Data URI Sprites

In the inaugural topic of this blog on site speed, Hugh Williams spoke briefly about image spriting as a technique to speed up the rendering of a page. CSS Image Sprites are now commonly used to remove the performance problems created by making separate HTTP requests for every image on a web page. Unfortunately the technique cannot be used on a web page with a dynamic image set such as the eBay search results page: the images on the page change with every request based on the item specifics, therefore combining them into one sprite image is not possible.

When brainstorming alternatives, we found what seemed to be an obvious solution: the image Data URI scheme. It works in all major browsers (except IE6 and IE7), and it solves our problem of too many HTTP calls. The code looks like this:


#item1 {
background: url(data:image/png;base64,) no-repeat;

Though the Data URI scheme solved our original problem, it created two new ones:

  • A much larger HTML payload, since the images are now embedded in the page
  • A loss of browser cache benefits: all images are sent over the wire on every page request

We realized what we really needed was a combination of the two approaches, because we would then be able to create image sprites dynamically. So we wrote urigen, a simple web service that generates a base64-encoded image data URI scheme response in JSON format for a given set of image URLs.

Under the hood
For a page with a dynamic image set, the browser calls the urigen web service immediately after the page load event with the image URLs passed as GET (or POST) query string parameters. The web service then extracts the image URLs from the query string, makes HTTP calls to the image hosting servers, does a base64 encoding on the response, builds a JSON array and returns it as shown below.





The JavaScript engine then de-serializes the JSON response, creates images with the data URI scheme and displays them to the user. This technique (we call it Data URI sprites) blends image spriting with the Data URI scheme. Multiple image HTTP requests are dynamically combined into one, and there is no need to lay out images ahead of time as is necessary for CSS sprites.

Data URI sprites can be effectively used for dynamic images below the fold on a page, or for images that are shown on demand based on user actions.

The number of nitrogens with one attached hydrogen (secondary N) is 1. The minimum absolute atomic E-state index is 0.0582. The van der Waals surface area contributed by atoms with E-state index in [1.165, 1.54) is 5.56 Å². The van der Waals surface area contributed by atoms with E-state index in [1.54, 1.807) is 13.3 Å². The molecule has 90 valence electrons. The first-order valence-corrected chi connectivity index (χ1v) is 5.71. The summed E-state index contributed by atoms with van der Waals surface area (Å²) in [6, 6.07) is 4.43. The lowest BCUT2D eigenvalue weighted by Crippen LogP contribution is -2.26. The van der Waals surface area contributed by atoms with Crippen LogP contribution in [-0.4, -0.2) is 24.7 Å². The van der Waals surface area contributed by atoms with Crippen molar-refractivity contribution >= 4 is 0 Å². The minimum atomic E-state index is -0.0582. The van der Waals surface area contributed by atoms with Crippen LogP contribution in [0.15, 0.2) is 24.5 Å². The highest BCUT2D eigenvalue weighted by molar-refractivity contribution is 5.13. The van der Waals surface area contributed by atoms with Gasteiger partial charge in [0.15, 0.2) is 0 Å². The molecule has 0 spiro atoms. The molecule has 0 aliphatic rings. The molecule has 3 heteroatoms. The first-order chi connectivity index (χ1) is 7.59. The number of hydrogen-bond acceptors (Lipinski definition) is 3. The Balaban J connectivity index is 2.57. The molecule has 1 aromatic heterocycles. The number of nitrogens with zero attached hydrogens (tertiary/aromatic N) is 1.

A prototype of Data URI sprites with detailed documentation is available in the public github repository ImageURIGen. Websites like Flickr have tried similar techniques and have reported substantial performance gains, as Ross Harmes from the Flickr frontend engineering team explains in the High Performance JavaScript book.

Proposed optimizations:

  • The JSON response should have the appropriate HTTP cache headers to benefit from browser caching, if the same URLs are requested again
  • If the service is hosted on the same web server that is hosting the images, HTTP calls (from web service to image server) and their associated latency can be avoided and images can be read from the disk locally.
  • The web service should have a proper LRU caching mechanism in place to avoid repetitive calls for the same image and instead retrieve data from the server cache
  • The service should also be available in JSONP format with a JavaScript callback to enable browser cross domain communication
  • The urigen web service itself can be a server side call from the page and the data  sent as a separate below-fold chunk after the main page is flushed out

Senthil Padmanabhan
Engineering Lead & Site Speed Evangelist

20 thoughts on “Data URI Sprites

  1. raghuram gururajan

    With Reference to your above article when the page with dynamic image set loads is it possible to use Lazy loading for calling the urigen and fetching the image urls based on demand ?